‘B Doc’ mentioned the need for more investment in the game from various bodies. I wish he and Peter McCartney would publish how much grant aid and other income the region received. He has said that the North West income was comparable to the 250,000 published by the NCU last month. I’m confused though as there appears to be something of a mixed message with on one hand bemoaning lack of investment from statutory agencies, and on the other saying the North West are comparable to the NCU. Grant figures should be a matter of public record and in the interests of transparency, published.
We all know that sponsorship income for the North West has been low, especially in terms of hard cash rather than barter deals. There’s no doubt that it’s a tough task bringing commercial revenue into the region, and likely to be the same for the foreseeable future. Let us hope that the grants continue to be able and the union gets its fair share of them. The last thing we need right now is a period of austerity which would put real pressure on finances.
The rumours persist that Belfast is set to gain a second hub, while a fourth interpro side will be Dublin based rather than in Munster. If these come to pass, the North West and Munster will face a real challenge to remain relevant, rather than becoming outposts on the periphery of the game.
We certainly are living in interesting times. The Union’s clubs have taken a major step in recognising that there is a real problem and are to be applauded for that. Are these proposals going to remedy these problems? Time will tell.
Duckworth Lewis and umpires
We have recently started a series looking at Irish umpires from across the island and while gathering some photos to use with those to be featured was reminded when seeing one of them as to his horror at the introduction of Duckworth Lewis into the Irish Senior Cup.
In those days, there were no computer programmes, and the calculations had to be done manually with teamwork between the scorers and the officials.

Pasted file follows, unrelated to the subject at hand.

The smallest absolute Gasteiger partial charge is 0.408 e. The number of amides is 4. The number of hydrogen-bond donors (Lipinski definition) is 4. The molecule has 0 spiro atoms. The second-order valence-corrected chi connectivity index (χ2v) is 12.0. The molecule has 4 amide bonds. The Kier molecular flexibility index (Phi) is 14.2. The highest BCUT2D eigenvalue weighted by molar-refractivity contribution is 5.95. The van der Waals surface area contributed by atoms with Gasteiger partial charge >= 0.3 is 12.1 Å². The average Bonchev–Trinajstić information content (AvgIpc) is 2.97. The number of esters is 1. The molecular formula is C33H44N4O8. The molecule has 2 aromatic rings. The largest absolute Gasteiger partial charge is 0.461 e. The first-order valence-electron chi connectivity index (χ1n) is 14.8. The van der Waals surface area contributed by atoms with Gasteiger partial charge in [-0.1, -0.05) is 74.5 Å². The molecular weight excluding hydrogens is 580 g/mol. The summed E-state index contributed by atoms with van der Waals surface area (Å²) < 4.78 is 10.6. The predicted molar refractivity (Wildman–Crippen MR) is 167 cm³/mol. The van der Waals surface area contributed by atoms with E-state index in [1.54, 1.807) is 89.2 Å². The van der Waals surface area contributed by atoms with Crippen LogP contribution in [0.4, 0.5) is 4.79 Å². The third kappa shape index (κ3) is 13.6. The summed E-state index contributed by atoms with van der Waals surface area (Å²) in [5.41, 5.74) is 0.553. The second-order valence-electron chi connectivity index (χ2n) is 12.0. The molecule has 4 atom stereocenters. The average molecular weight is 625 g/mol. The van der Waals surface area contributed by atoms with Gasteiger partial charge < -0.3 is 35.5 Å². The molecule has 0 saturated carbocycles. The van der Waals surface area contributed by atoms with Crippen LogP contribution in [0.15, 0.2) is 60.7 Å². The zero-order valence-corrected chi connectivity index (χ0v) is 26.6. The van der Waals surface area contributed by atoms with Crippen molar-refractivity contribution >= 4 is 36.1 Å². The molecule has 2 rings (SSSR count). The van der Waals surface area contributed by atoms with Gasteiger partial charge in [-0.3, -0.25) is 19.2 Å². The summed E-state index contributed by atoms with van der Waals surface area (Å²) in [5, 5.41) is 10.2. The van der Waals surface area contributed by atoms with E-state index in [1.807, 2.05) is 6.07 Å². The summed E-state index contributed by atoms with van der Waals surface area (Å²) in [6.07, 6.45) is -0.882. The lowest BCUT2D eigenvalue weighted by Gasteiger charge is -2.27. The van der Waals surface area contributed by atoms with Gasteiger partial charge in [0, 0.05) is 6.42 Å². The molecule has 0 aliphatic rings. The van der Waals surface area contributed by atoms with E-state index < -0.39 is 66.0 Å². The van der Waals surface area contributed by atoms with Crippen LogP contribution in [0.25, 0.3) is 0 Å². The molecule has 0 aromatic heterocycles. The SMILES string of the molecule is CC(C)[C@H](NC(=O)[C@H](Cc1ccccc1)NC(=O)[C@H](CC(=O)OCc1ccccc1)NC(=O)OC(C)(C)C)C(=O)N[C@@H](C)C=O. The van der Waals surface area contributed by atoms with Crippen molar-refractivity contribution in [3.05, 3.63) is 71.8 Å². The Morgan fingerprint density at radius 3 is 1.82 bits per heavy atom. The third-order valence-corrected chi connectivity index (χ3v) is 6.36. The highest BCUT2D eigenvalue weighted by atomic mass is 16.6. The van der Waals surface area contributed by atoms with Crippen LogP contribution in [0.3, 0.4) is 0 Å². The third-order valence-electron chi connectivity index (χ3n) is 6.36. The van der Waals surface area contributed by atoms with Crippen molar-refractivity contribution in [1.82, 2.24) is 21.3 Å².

The official (who I won’t name) was standing with his colleague and came into the scorebox between innings to check the first innings total. The scorers agreed and all was sweetness and light when one of the scorers, aware of the gathering gloom, reminded the umpires of the fact that Duckworth Lewis was to be used for the first time rather than straight run rate.
The umpires looked nervously at each other.
“I know nothing about Duckworth Lewis,” confessed one.
“You know more than me,” laughed the other…
Needless to say they both decided the game would be finished no matter what, and it was despite incessant rain, which saw their long coats absolutely drenched by the time the winning runs were scored.
Stevie Lou Nicholls aka Harlean Carpenter
I can’t let this column finish without paying condolences to the family and friends of Stevie Lou Nicholls aka Harlean Carpenter.
A long time supporter of Irish cricket and this website, Harlean was to my knowledge our first and I think only transgender fan.
Harlean loved the forum especially, often giving thoughts and well wishes to various players, fans and administrators.
Despite falling seriously ill this past year with cancer, Harlean kept in touch with the goings on of the Irish cricket scene until becoming too ill to follow.
May her gentle soul Rest In Peace.